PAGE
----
The Simple Question That Can Double Your Sales Funnel Conversions


I want you to ask yourself the following question the next time you sit down to brainstorm or strategize your next marketing campaign, sales funnel, or offer:

“What do my prospects already know?”

For example:

  • What do they already know about their problem or situation?
  • What do they already know about the solutions being offered in the marketplace?
  • What do they already know about you, your product/service, and your company?

The answer to these questions (and others) tell you the level of Prospect Awareness.

And, the level of Prospect Awareness should dictate how you craft your overall marketing message, especially the big idea, headline, and intro to your sales message.

Today, many savvy marketers put out well-written, benefit-driven marketing messages that from a distance seem like they should convert well. But, because they don’t account for the level of Prospect Awareness, their offers miss the mark and fall flat. Leaving them wondering why.

When you match your marketing message and appeal to the level of your Prospects Awareness, your conversion rates will soar.

I was first exposed to the idea of “Prospect Awareness” via the book Breakthrough Advertising (which I consider to be the best marketing book ever published) by the late, great copywriting legend, Eugene Schwartz.

Later, my friend and mentor Michael Masterson refined the idea in my mind even more.

Let’s start with how Gene covered the idea of “Prospect Awareness”:

In other words, your marketing message should always be designed based on how aware your prospects are of who you are, what you’re selling, and why you’re selling it.

Crafting your marketing message without considering your prospects level of awareness is like approaching everyone at a party the same way – both your friends and strangers. You’d never do that. You’d initiate a conversation differently with strangers from the way you would family and friends. Why? Because of their level of awareness of who you are.

Schwartz goes on in his book to break-down Prospect Awareness into 5 levels:

  • Most Aware
  • Product Aware
  • Solution Aware
  • Problem Aware
  • Unaware

Let’s take a second to look at each.

Most aware are the prospects who are aware of their need for a solution, aware of the solutions being offered in the marketplace, and aware of you and your product. These folks are really just interested in the deal being offered.

Product aware are the prospects who are aware of their need for a solution, aware of the solutions being offered in the marketplace, aware of you and your product, but aren’t quite sure if it’s the right solution for their needs.

Solution aware are the prospects who are aware of their need for a solution, aware of the solutions being offered in the marketplace, but don’t necessarily know that your product is one of their options.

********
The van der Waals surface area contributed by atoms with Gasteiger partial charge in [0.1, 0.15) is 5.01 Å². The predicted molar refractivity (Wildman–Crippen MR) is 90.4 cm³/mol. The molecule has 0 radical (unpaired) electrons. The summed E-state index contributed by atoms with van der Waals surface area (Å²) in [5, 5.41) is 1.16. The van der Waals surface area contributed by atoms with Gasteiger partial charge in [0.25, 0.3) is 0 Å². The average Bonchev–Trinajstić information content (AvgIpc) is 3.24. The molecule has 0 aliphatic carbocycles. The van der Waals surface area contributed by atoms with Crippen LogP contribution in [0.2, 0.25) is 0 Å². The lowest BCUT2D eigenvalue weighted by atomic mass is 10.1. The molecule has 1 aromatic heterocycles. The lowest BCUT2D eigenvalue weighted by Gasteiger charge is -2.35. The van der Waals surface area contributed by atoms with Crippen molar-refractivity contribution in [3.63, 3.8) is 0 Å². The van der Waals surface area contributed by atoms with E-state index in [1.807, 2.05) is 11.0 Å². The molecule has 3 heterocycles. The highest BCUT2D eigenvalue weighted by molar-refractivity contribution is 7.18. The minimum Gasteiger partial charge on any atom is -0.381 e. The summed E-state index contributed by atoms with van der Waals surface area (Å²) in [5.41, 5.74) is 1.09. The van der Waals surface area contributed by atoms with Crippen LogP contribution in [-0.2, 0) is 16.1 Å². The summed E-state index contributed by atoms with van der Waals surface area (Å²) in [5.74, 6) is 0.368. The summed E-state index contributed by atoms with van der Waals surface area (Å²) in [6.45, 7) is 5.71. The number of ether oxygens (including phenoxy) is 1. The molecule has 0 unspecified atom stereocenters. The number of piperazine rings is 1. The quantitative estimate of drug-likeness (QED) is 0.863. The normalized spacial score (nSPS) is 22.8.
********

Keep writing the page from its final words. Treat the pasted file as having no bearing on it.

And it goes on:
Problem aware are the prospects who are aware of their need for a solution, but are not aware of the solutions that exist for them.

Unaware are the prospects who don’t have any awareness of a problem, need for a solution, or your product/service or company. These, obviously, are the toughest folks to sell to since they have zero awareness.

Now, when it comes to crafting your marketing message, you want to start by assessing which level of awareness your prospects have.

Then, and only then, can you decide what your big idea should be, what your hook and overall marketing message should be based on, and what your headline should say.

For example:

  • When marketing to prospects who are most aware, you would potentially want to lead with a killer offer.
  • When marketing to prospects who are product aware, you would want to lead with a message that establishes your credibility and trust.
  • When marketing to prospects who are solution aware, you would want to lead by showing more empathy and understanding so they see that you know exactly how they feel about their problem/situation.
  • When marketing to prospects who are problem aware, you would want to either want to lead by showing them you understand their pain or by agitating their point of greatest anxiety (i.e. leveraging the Problem-Agitate-Solve approach).
  • And, when marketing to prospects who are completely unaware, you would need to use more of a blind curiosity-driven hook that gives no hint of the product/service you’re selling until you’ve had the chance to show prospects the need they have, but are unaware of.

You see how this works?

When you start with your prospects level of awareness by answering the question, “what do my prospects already know”, you’re able craft a marketing message that truly meets your prospects where they are right now. And by doing so, you ensure your marketing truly hits the mark.

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